The logic that bound the U.S. to Saudi Arabia and Pakistan no longer exists.
By Kamran Bokhari Oct. 6, 2017
In what was the first ever visit by a Saudi monarch to Russia, King Salman bin Abdulaziz met with Russian President Vladimir Putin in Moscow on Oct. 5. As a result of deals signed during the meeting, the Saudis will pump billions of dollars of investment into Russia, and Russia will send military hardware, including the S-400 anti-aircraft missile system, to Saudi Arabia. This is a significant development for a country that usually gets its weaponry from the United States. Meanwhile, U.S. Chairman of the Joint Chiefs of Staff Gen. Joseph Dunford alleged that Pakistan’s premier intelligence service, the Inter-Services Intelligence agency, has ties to terrorist organizations. In addition, U.S. Defense Secretary James Mattis said Washington will give Pakistan one more chance to help settle Afghanistan before it turns to tougher options.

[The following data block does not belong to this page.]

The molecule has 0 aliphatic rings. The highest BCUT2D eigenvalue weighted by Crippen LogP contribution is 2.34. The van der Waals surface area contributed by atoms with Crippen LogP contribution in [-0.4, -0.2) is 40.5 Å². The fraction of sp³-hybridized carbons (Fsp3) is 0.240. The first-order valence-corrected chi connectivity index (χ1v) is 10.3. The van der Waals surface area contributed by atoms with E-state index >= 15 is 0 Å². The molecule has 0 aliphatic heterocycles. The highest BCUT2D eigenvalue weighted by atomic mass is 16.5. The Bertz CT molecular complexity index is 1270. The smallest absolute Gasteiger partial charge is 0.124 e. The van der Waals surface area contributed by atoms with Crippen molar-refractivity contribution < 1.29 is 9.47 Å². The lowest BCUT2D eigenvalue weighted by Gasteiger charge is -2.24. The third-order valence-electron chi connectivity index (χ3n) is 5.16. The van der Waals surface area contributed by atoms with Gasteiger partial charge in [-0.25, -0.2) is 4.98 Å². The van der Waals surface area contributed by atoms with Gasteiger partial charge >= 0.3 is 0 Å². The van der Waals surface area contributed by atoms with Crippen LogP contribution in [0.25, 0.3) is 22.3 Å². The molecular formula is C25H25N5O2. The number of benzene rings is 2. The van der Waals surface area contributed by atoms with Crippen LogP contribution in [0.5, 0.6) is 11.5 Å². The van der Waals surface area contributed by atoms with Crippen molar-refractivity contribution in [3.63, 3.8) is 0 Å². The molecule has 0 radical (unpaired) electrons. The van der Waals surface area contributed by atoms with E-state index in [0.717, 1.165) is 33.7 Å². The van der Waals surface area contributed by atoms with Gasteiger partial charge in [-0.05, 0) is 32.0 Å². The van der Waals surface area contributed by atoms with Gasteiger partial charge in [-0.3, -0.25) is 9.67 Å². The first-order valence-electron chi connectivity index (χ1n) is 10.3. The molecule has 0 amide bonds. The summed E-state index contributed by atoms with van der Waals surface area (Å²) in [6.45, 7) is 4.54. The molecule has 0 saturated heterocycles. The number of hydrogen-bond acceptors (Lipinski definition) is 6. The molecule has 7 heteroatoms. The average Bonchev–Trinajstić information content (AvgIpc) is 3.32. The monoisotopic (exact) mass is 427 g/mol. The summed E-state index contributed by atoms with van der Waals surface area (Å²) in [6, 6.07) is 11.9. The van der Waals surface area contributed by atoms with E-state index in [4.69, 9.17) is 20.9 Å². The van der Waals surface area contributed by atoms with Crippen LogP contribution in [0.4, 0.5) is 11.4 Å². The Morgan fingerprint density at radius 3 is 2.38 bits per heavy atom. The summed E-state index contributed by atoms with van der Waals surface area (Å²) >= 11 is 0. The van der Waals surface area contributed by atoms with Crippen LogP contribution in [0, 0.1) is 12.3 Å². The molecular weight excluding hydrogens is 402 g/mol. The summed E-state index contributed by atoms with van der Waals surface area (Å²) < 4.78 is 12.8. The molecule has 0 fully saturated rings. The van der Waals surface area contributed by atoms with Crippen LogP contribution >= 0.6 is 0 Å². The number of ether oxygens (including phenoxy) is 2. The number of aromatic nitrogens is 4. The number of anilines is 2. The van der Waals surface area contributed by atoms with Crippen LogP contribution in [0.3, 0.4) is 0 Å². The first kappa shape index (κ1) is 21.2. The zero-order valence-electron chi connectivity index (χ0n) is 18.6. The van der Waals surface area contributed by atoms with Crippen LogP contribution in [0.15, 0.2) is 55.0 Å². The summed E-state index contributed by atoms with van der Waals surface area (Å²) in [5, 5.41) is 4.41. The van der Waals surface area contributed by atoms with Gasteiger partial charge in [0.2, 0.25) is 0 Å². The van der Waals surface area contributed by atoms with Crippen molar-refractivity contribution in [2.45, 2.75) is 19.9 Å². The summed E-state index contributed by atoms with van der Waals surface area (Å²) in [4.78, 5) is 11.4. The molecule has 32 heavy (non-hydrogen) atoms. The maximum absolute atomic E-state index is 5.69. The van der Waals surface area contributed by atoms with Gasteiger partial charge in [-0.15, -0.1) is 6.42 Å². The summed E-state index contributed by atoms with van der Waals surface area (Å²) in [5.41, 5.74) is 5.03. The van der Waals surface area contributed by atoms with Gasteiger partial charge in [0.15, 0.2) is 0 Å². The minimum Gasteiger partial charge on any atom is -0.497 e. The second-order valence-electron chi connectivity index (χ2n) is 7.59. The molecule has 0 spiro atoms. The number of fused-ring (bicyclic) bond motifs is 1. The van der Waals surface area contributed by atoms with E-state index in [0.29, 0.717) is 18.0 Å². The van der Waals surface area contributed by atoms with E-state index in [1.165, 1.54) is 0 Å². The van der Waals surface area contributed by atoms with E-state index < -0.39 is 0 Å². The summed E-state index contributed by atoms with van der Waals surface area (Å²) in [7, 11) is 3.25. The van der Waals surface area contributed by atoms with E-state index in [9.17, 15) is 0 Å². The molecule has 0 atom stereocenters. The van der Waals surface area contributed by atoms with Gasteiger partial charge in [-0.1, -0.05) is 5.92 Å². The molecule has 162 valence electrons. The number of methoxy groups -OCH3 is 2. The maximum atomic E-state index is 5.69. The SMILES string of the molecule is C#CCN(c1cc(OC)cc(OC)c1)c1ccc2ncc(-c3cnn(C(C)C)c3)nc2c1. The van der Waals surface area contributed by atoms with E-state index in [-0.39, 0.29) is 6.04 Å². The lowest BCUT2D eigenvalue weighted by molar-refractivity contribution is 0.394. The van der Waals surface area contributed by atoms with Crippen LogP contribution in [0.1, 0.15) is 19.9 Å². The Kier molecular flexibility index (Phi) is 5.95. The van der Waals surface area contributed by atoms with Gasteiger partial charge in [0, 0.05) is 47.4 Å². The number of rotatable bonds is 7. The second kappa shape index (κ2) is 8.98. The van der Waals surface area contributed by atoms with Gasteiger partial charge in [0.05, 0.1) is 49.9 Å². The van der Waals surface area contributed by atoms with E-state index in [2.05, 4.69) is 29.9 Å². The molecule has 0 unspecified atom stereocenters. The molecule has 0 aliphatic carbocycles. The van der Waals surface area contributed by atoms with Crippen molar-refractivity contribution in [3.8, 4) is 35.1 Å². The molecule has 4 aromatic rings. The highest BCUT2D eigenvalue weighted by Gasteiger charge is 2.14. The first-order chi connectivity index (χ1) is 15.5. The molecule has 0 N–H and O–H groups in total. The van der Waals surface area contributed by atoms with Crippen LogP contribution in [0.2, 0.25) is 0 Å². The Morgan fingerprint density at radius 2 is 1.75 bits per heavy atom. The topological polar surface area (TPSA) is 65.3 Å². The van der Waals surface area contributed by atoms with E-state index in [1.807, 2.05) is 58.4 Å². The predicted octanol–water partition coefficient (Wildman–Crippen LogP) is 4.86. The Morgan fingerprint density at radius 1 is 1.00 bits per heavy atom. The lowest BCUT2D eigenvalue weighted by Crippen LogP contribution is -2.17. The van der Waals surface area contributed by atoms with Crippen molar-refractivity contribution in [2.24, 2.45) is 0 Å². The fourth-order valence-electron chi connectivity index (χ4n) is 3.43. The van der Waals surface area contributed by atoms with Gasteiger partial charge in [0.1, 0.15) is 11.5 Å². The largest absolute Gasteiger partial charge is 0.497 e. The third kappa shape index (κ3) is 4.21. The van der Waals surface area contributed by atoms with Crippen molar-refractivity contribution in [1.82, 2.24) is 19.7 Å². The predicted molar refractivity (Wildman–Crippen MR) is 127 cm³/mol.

The U.S. has been an ally of Pakistan and Saudi Arabia almost since their respective foundings. They rose as the slow death of colonialism gave way to new nations, and they were looking for the support of great powers. Having risen to prominence after World War II, the United States confronted a new enemy, the Soviet Union, during the Cold War. It needed allies across the globe to help it contain the spread of Soviet influence. It found two such allies in Islamabad and Riyadh.
But the Cold War is over, and the logic that brought these countries together no longer exists. Saudi Arabia and Pakistan are drifting away from the U.S., albeit slowly, and as they search for new partners, the Americans will find it increasingly difficult to manage the Middle East and South Asia........To Read More.....